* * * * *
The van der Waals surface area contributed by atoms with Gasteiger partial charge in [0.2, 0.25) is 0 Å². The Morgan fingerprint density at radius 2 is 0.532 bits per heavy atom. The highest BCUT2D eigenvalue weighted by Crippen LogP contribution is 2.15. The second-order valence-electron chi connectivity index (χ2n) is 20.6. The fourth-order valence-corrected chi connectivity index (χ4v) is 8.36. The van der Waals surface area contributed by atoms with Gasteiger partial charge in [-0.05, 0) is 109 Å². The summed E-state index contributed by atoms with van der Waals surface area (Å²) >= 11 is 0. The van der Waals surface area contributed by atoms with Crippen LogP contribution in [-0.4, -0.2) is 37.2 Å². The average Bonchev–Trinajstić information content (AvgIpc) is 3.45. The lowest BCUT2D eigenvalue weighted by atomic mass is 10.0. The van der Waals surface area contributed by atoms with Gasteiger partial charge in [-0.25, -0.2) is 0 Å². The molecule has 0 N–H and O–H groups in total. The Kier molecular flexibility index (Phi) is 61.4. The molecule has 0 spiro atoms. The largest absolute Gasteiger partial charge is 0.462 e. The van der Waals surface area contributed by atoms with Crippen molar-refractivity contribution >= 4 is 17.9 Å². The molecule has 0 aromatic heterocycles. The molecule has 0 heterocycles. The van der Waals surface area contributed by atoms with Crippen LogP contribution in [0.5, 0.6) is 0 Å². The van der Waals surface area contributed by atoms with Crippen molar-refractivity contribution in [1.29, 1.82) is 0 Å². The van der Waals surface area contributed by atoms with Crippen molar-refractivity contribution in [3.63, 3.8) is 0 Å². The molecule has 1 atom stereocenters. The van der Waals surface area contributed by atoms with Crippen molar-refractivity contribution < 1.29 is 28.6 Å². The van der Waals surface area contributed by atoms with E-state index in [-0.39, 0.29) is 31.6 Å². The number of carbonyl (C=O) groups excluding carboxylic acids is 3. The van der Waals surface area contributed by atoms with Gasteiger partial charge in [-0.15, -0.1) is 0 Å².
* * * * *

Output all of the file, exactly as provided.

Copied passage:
The van der Waals surface area contributed by atoms with Gasteiger partial charge in [0.2, 0.25) is 0 Å². The Morgan fingerprint density at radius 2 is 0.532 bits per heavy atom. The highest BCUT2D eigenvalue weighted by Crippen LogP contribution is 2.15. The second-order valence-electron chi connectivity index (χ2n) is 20.6. The fourth-order valence-corrected chi connectivity index (χ4v) is 8.36. The van der Waals surface area contributed by atoms with Gasteiger partial charge in [-0.05, 0) is 109 Å². The summed E-state index contributed by atoms with van der Waals surface area (Å²) >= 11 is 0. The van der Waals surface area contributed by atoms with Crippen LogP contribution in [-0.4, -0.2) is 37.2 Å². The average Bonchev–Trinajstić information content (AvgIpc) is 3.45. The lowest BCUT2D eigenvalue weighted by atomic mass is 10.0. The van der Waals surface area contributed by atoms with Gasteiger partial charge in [-0.25, -0.2) is 0 Å². The molecule has 0 N–H and O–H groups in total. The Kier molecular flexibility index (Phi) is 61.4. The molecule has 0 spiro atoms. The largest absolute Gasteiger partial charge is 0.462 e. The van der Waals surface area contributed by atoms with Crippen molar-refractivity contribution >= 4 is 17.9 Å². The molecule has 0 aromatic heterocycles. The molecule has 0 heterocycles. The van der Waals surface area contributed by atoms with Crippen LogP contribution in [0.5, 0.6) is 0 Å². The van der Waals surface area contributed by atoms with Crippen molar-refractivity contribution in [1.29, 1.82) is 0 Å². The van der Waals surface area contributed by atoms with Crippen molar-refractivity contribution in [3.63, 3.8) is 0 Å². The molecule has 1 atom stereocenters. The van der Waals surface area contributed by atoms with Crippen molar-refractivity contribution < 1.29 is 28.6 Å². The van der Waals surface area contributed by atoms with E-state index in [-0.39, 0.29) is 31.6 Å². The number of carbonyl (C=O) groups excluding carboxylic acids is 3. The van der Waals surface area contributed by atoms with Gasteiger partial charge in [-0.15, -0.1) is 0 Å².